On August 26, 2001, syndicated columnist David Broder penned the Op-Ed, "U.S. Drug War Priorities in Need of Re-Evaluation", which appeared in the Columbus Dispatch among a number of Midwest newspapers. Just eight days later, FBI agents joined a raid on the Rainbow Farm in southern Michigan and killed the well-known marijuana reform activists, Tom Crosslin and Rollie Rohm.
Reacting to this tragedy, I wrote the following LTE to the Columbus Dispatch:

Dear Editor,

"Shots heard round the world" emanated last week from Michigan and should be considered a response to David Broder's column, "U.S. Drug War Priorities in Need of Re-evaluation." (Columbus Dispatch, Sunday August 26, 2001). These shots were fired by the FBI and Michigan State Police killing long-time marijuana activists, Tom Crosslin and Rollie Rolm. Granted, agents reported that the duo in separate incidences aimed their rifles at police and that the two set their Rainbow Farm buildings ablaze and fired at news helicopters. However, the actions taken by the two men very much resemble what would happen if you cornered an angry dog. Quite likely he will bite.

Why might Mr. Crosslin and Mr. Rolm have felt cornered? The government was about to take away everything they held dear: Mr. Crosslin's Rainbow Farm where pro-marijuana concerts were held on a regular basis and Mr. Rolm's 13-year old son. Both were to occur because government agents had observed the use and sale of marijuana and other drugs on the premises.

Here's where Mr. Broder's article and the Rainbow Farm intersect. The U.S. drug-war priorities do indeed need re-evaluation. The First Amendment to the U.S. Constitution grants all of us the right to "peaceably assemble." Like most events involving marijuana, gatherings at the Rainbow Farm were almost always peaceful. And as for drugs, which aren't mentioned in the Bill of Rights, I don't believe that the Cleveland Browns or Cincinnati Bengals stadium owners have faced the possibility of losing their property or family because "drugs" (namely, alcohol which kills more than 10 times the number people annually than all illegal drugs combined) were either consumed or sold on the premises even though we've many times witnessed the violence that results when rabid fans have had too much to drink.

That anything as peaceful as a "Rainbow Farm" should come under such governmental scrutiny that the end result is death should certainly serve as a wake-up call. It cries out for re-evaluation.

Mary Jane Borden

The letter was never sent. Why? Within another eight days, on September 11, 2001, terrorists hijacked four airliners, flying two of them into the World Trade Center, one into the Pentagon, and one into a Pennsylvania cornfield. A total of 2,993 people were killed in this violent attack. Who among us will ever forget it?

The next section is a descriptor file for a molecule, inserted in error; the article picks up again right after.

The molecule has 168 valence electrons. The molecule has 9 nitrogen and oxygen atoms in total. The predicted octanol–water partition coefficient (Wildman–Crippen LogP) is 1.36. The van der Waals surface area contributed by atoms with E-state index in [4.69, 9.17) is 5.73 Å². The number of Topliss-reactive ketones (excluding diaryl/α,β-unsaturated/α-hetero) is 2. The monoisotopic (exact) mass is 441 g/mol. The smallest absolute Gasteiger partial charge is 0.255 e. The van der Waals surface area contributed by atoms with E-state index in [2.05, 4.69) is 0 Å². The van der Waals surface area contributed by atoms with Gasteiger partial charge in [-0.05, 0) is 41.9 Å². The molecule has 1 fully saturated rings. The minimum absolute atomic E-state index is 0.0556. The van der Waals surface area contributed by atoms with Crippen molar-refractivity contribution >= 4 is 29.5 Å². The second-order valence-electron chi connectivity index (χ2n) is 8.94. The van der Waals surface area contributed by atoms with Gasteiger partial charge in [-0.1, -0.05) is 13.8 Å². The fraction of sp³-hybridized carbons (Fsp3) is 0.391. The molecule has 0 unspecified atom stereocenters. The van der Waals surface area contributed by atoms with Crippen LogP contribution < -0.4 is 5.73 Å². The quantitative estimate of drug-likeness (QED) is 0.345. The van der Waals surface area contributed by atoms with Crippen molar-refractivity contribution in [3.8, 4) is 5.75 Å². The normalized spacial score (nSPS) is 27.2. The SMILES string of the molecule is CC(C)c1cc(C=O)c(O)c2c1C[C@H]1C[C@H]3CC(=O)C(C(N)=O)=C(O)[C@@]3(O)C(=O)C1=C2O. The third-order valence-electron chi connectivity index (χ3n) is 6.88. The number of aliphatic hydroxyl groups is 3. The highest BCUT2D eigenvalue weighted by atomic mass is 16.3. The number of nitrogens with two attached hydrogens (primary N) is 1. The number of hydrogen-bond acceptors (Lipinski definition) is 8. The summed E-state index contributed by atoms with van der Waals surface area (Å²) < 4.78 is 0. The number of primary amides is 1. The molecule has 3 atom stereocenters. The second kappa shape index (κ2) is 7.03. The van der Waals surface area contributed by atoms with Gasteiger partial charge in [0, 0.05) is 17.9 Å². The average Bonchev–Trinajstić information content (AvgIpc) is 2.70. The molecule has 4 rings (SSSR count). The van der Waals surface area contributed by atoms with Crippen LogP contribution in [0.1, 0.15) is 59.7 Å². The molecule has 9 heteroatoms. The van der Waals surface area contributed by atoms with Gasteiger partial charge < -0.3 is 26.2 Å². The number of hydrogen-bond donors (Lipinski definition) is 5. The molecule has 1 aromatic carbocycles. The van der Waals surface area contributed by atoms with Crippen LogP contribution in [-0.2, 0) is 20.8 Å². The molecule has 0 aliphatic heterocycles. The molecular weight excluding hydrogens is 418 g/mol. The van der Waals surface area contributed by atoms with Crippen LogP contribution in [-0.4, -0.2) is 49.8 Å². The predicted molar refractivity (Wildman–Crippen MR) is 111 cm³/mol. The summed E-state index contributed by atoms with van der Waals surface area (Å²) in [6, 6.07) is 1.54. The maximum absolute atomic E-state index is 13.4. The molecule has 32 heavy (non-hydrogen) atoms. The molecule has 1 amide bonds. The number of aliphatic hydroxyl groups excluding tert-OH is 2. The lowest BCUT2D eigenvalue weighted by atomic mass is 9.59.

The 9/11 Commission Report states that, "On July 2 [2001] FBI Counterterrorism Division sent a message to federal agencies and state and local law enforcement agencies summarizing information regarding threats from Bin Ladin. It warned that there was an increased volume of threat reporting, indicating a potential for attacks against U.S. targets abroad from groups 'aligned with or sympathetic to 'Usama Bin Ladin.'" (p. 258) The report also concluded, "In sum, the domestic agencies never mobilized in response to the threat. They did not have direction, and did not have a plan to institute." (p. 265)

In January 2002, Washington Post Staff Writer, Peter Carlson, composed an account of the Rainbow Farm tragedy stating, "Outside [the Rainbow Farm grounds], the state police had brought in an armored personnel carrier borrowed from the Michigan National Guard. On Sunday, the FBI arrived, more than 50 strong, summoned to the scene because the helicopter shooting was a federal crime." ("Was the Rainbow Farm Another Waco?" http://www.mapinc.org/drugnews/v02/n130/a05.html).

One has to wonder: Increased volume of treat reporting. Potential for attacks against U.S. targets from groups aligned with Bin Ladin. No direction and no plan. The First Amendment to the U.S. Constitution right to peaceably assemble. Armored personnel carrier. Fifty FBI agents. That anything as peaceful as a "Rainbow Farm" should come under such governmental scrutiny that the end result is death should certainly serve as a wake-up call. 2,993 9/11 victims and 2 marijuana activists dead. September 2001 indeed served a wake-up call. And, U.S. drug war priorities are still in need of re-evaluation.

For more information concerning the Rainbow Farm, please visit its memorial website at http://www.rainbowfarmcamp.com . Note on the 'Pictures' link that Tommy Chong among other notables regularly appeared there. Tom and Rollie would be so proud that Michigan is now a medical marijuana state.